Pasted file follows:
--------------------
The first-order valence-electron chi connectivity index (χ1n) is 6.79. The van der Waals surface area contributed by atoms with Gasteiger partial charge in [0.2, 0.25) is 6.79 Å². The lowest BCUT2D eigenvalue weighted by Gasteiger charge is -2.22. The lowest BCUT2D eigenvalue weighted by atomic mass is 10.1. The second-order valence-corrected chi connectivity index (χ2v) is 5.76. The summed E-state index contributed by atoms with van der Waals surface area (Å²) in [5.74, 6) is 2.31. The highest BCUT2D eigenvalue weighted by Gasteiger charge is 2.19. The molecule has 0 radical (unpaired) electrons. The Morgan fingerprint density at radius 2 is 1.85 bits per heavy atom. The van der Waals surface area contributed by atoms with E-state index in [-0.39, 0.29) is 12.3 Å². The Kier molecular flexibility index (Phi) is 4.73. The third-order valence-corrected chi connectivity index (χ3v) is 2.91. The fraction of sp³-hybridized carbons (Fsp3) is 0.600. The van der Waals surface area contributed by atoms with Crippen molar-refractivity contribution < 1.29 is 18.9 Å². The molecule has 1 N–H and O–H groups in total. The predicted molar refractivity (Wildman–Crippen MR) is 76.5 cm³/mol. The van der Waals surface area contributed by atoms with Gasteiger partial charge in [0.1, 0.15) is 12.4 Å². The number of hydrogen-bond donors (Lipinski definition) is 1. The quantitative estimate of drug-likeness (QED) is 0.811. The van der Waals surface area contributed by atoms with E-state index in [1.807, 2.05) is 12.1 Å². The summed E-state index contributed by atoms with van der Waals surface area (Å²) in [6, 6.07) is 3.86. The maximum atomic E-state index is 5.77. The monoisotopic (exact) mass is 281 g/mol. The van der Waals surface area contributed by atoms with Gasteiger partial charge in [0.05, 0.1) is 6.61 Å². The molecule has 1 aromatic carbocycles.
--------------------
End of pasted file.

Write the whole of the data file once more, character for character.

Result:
The first-order valence-electron chi connectivity index (χ1n) is 6.79. The van der Waals surface area contributed by atoms with Gasteiger partial charge in [0.2, 0.25) is 6.79 Å². The lowest BCUT2D eigenvalue weighted by Gasteiger charge is -2.22. The lowest BCUT2D eigenvalue weighted by atomic mass is 10.1. The second-order valence-corrected chi connectivity index (χ2v) is 5.76. The summed E-state index contributed by atoms with van der Waals surface area (Å²) in [5.74, 6) is 2.31. The highest BCUT2D eigenvalue weighted by Gasteiger charge is 2.19. The molecule has 0 radical (unpaired) electrons. The Morgan fingerprint density at radius 2 is 1.85 bits per heavy atom. The van der Waals surface area contributed by atoms with E-state index in [-0.39, 0.29) is 12.3 Å². The Kier molecular flexibility index (Phi) is 4.73. The third-order valence-corrected chi connectivity index (χ3v) is 2.91. The fraction of sp³-hybridized carbons (Fsp3) is 0.600. The van der Waals surface area contributed by atoms with Crippen molar-refractivity contribution < 1.29 is 18.9 Å². The molecule has 1 N–H and O–H groups in total. The predicted molar refractivity (Wildman–Crippen MR) is 76.5 cm³/mol. The van der Waals surface area contributed by atoms with Gasteiger partial charge in [0.1, 0.15) is 12.4 Å². The number of hydrogen-bond donors (Lipinski definition) is 1. The quantitative estimate of drug-likeness (QED) is 0.811. The van der Waals surface area contributed by atoms with E-state index in [1.807, 2.05) is 12.1 Å². The summed E-state index contributed by atoms with van der Waals surface area (Å²) in [6, 6.07) is 3.86. The maximum atomic E-state index is 5.77. The monoisotopic (exact) mass is 281 g/mol. The van der Waals surface area contributed by atoms with Gasteiger partial charge in [0.05, 0.1) is 6.61 Å². The molecule has 1 aromatic carbocycles.